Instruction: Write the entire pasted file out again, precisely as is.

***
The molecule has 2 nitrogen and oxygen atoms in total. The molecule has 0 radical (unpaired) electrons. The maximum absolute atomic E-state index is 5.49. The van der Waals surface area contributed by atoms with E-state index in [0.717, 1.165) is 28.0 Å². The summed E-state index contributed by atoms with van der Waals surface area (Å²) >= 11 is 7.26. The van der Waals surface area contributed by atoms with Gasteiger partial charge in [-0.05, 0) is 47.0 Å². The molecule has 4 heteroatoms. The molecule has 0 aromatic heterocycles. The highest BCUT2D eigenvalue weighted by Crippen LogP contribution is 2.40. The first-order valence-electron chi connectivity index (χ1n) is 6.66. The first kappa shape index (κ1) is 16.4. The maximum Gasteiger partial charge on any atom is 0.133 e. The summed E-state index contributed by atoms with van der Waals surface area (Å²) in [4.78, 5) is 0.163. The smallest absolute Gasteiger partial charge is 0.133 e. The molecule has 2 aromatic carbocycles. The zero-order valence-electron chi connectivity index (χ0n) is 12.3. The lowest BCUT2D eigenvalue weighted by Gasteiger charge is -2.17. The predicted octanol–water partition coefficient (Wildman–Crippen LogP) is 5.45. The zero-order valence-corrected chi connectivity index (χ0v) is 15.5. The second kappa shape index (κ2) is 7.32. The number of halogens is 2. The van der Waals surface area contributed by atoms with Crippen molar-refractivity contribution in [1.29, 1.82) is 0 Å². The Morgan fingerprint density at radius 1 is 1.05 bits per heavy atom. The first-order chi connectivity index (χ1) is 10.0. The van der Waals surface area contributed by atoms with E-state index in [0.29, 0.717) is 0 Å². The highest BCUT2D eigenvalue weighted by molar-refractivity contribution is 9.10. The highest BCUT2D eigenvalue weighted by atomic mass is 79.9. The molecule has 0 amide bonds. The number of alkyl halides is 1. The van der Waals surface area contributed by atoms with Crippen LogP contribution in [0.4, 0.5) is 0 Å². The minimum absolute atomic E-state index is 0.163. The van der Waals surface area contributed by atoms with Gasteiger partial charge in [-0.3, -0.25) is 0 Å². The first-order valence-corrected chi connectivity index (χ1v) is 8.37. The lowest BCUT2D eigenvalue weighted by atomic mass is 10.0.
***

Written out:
The molecule has 2 nitrogen and oxygen atoms in total. The molecule has 0 radical (unpaired) electrons. The maximum absolute atomic E-state index is 5.49. The van der Waals surface area contributed by atoms with E-state index in [0.717, 1.165) is 28.0 Å². The summed E-state index contributed by atoms with van der Waals surface area (Å²) >= 11 is 7.26. The van der Waals surface area contributed by atoms with Gasteiger partial charge in [-0.05, 0) is 47.0 Å². The molecule has 4 heteroatoms. The molecule has 0 aromatic heterocycles. The highest BCUT2D eigenvalue weighted by Crippen LogP contribution is 2.40. The first-order valence-electron chi connectivity index (χ1n) is 6.66. The first kappa shape index (κ1) is 16.4. The maximum Gasteiger partial charge on any atom is 0.133 e. The summed E-state index contributed by atoms with van der Waals surface area (Å²) in [4.78, 5) is 0.163. The smallest absolute Gasteiger partial charge is 0.133 e. The molecule has 2 aromatic carbocycles. The zero-order valence-electron chi connectivity index (χ0n) is 12.3. The lowest BCUT2D eigenvalue weighted by Gasteiger charge is -2.17. The predicted octanol–water partition coefficient (Wildman–Crippen LogP) is 5.45. The zero-order valence-corrected chi connectivity index (χ0v) is 15.5. The second kappa shape index (κ2) is 7.32. The number of halogens is 2. The van der Waals surface area contributed by atoms with Crippen molar-refractivity contribution in [1.29, 1.82) is 0 Å². The Morgan fingerprint density at radius 1 is 1.05 bits per heavy atom. The first-order chi connectivity index (χ1) is 10.0. The van der Waals surface area contributed by atoms with E-state index in [0.29, 0.717) is 0 Å². The highest BCUT2D eigenvalue weighted by molar-refractivity contribution is 9.10. The highest BCUT2D eigenvalue weighted by atomic mass is 79.9. The molecule has 0 amide bonds. The number of alkyl halides is 1. The van der Waals surface area contributed by atoms with Crippen LogP contribution in [0.4, 0.5) is 0 Å². The minimum absolute atomic E-state index is 0.163. The van der Waals surface area contributed by atoms with Gasteiger partial charge in [-0.3, -0.25) is 0 Å². The first-order valence-corrected chi connectivity index (χ1v) is 8.37. The lowest BCUT2D eigenvalue weighted by atomic mass is 10.0.